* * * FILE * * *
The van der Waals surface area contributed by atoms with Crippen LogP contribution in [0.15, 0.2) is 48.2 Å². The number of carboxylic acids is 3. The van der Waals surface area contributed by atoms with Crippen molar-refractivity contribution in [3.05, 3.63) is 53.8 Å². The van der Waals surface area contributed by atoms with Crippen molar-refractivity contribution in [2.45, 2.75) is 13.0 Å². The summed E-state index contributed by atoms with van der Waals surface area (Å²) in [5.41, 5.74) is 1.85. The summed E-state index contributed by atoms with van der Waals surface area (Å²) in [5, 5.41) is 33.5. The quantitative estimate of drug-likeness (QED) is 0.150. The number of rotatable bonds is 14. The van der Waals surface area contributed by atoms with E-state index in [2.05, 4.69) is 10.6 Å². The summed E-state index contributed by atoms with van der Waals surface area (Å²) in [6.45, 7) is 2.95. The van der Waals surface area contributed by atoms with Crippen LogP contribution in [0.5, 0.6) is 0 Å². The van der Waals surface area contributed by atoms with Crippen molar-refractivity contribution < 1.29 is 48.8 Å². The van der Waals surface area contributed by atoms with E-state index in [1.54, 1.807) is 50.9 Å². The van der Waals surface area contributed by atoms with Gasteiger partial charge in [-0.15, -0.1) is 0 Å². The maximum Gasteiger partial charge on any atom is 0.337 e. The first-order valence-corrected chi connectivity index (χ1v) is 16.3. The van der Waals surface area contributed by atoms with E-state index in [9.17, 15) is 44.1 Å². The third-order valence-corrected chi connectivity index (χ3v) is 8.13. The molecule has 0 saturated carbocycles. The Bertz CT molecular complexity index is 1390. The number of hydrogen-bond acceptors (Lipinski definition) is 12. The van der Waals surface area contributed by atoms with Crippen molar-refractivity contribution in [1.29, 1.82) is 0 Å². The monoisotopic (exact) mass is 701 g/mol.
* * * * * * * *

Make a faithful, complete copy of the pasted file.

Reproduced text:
The van der Waals surface area contributed by atoms with Crippen LogP contribution in [0.15, 0.2) is 48.2 Å². The number of carboxylic acids is 3. The van der Waals surface area contributed by atoms with Crippen molar-refractivity contribution in [3.05, 3.63) is 53.8 Å². The van der Waals surface area contributed by atoms with Crippen molar-refractivity contribution in [2.45, 2.75) is 13.0 Å². The summed E-state index contributed by atoms with van der Waals surface area (Å²) in [5.41, 5.74) is 1.85. The summed E-state index contributed by atoms with van der Waals surface area (Å²) in [5, 5.41) is 33.5. The quantitative estimate of drug-likeness (QED) is 0.150. The number of rotatable bonds is 14. The van der Waals surface area contributed by atoms with E-state index in [2.05, 4.69) is 10.6 Å². The summed E-state index contributed by atoms with van der Waals surface area (Å²) in [6.45, 7) is 2.95. The van der Waals surface area contributed by atoms with Crippen LogP contribution in [0.5, 0.6) is 0 Å². The van der Waals surface area contributed by atoms with Crippen molar-refractivity contribution < 1.29 is 48.8 Å². The van der Waals surface area contributed by atoms with E-state index in [1.54, 1.807) is 50.9 Å². The van der Waals surface area contributed by atoms with Gasteiger partial charge in [-0.15, -0.1) is 0 Å². The maximum Gasteiger partial charge on any atom is 0.337 e. The first-order valence-corrected chi connectivity index (χ1v) is 16.3. The van der Waals surface area contributed by atoms with E-state index in [9.17, 15) is 44.1 Å². The third-order valence-corrected chi connectivity index (χ3v) is 8.13. The molecule has 0 saturated carbocycles. The Bertz CT molecular complexity index is 1390. The number of hydrogen-bond acceptors (Lipinski definition) is 12. The van der Waals surface area contributed by atoms with Crippen molar-refractivity contribution in [1.29, 1.82) is 0 Å². The monoisotopic (exact) mass is 701 g/mol.